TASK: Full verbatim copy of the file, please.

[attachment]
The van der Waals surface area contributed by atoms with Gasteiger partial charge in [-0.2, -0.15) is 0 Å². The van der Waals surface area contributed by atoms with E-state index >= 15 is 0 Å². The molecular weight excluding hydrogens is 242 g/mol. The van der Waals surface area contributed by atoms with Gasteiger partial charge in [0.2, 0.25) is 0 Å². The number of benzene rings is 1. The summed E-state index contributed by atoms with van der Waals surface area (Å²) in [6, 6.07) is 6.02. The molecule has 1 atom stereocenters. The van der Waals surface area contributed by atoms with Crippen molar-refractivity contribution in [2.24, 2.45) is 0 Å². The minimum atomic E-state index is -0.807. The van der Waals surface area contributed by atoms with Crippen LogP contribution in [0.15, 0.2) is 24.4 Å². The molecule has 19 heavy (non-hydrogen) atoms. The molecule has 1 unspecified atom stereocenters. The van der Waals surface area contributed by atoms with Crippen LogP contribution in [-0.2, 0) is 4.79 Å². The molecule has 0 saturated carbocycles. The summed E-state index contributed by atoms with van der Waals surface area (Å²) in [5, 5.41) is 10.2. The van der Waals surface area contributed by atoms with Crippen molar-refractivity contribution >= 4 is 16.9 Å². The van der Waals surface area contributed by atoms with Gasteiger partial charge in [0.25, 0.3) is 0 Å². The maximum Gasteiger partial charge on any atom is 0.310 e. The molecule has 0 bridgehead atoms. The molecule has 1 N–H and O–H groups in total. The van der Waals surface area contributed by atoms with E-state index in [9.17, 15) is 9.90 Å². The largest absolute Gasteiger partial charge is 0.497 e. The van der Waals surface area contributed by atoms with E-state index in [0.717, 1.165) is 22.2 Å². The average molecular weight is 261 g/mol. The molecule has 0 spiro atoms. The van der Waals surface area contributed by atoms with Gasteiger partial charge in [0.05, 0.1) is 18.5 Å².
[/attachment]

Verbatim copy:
The van der Waals surface area contributed by atoms with Gasteiger partial charge in [-0.2, -0.15) is 0 Å². The van der Waals surface area contributed by atoms with E-state index >= 15 is 0 Å². The molecular weight excluding hydrogens is 242 g/mol. The van der Waals surface area contributed by atoms with Gasteiger partial charge in [0.2, 0.25) is 0 Å². The number of benzene rings is 1. The summed E-state index contributed by atoms with van der Waals surface area (Å²) in [6, 6.07) is 6.02. The molecule has 1 atom stereocenters. The van der Waals surface area contributed by atoms with Crippen molar-refractivity contribution in [2.24, 2.45) is 0 Å². The minimum atomic E-state index is -0.807. The van der Waals surface area contributed by atoms with Crippen LogP contribution in [0.15, 0.2) is 24.4 Å². The molecule has 19 heavy (non-hydrogen) atoms. The molecule has 1 unspecified atom stereocenters. The van der Waals surface area contributed by atoms with Crippen LogP contribution in [-0.2, 0) is 4.79 Å². The molecule has 0 saturated carbocycles. The summed E-state index contributed by atoms with van der Waals surface area (Å²) in [5, 5.41) is 10.2. The van der Waals surface area contributed by atoms with Crippen molar-refractivity contribution >= 4 is 16.9 Å². The van der Waals surface area contributed by atoms with Gasteiger partial charge in [0.25, 0.3) is 0 Å². The maximum Gasteiger partial charge on any atom is 0.310 e. The molecule has 0 bridgehead atoms. The molecule has 1 N–H and O–H groups in total. The van der Waals surface area contributed by atoms with E-state index in [9.17, 15) is 9.90 Å². The largest absolute Gasteiger partial charge is 0.497 e. The van der Waals surface area contributed by atoms with E-state index in [0.717, 1.165) is 22.2 Å². The average molecular weight is 261 g/mol. The molecule has 0 spiro atoms. The van der Waals surface area contributed by atoms with Gasteiger partial charge in [0.05, 0.1) is 18.5 Å².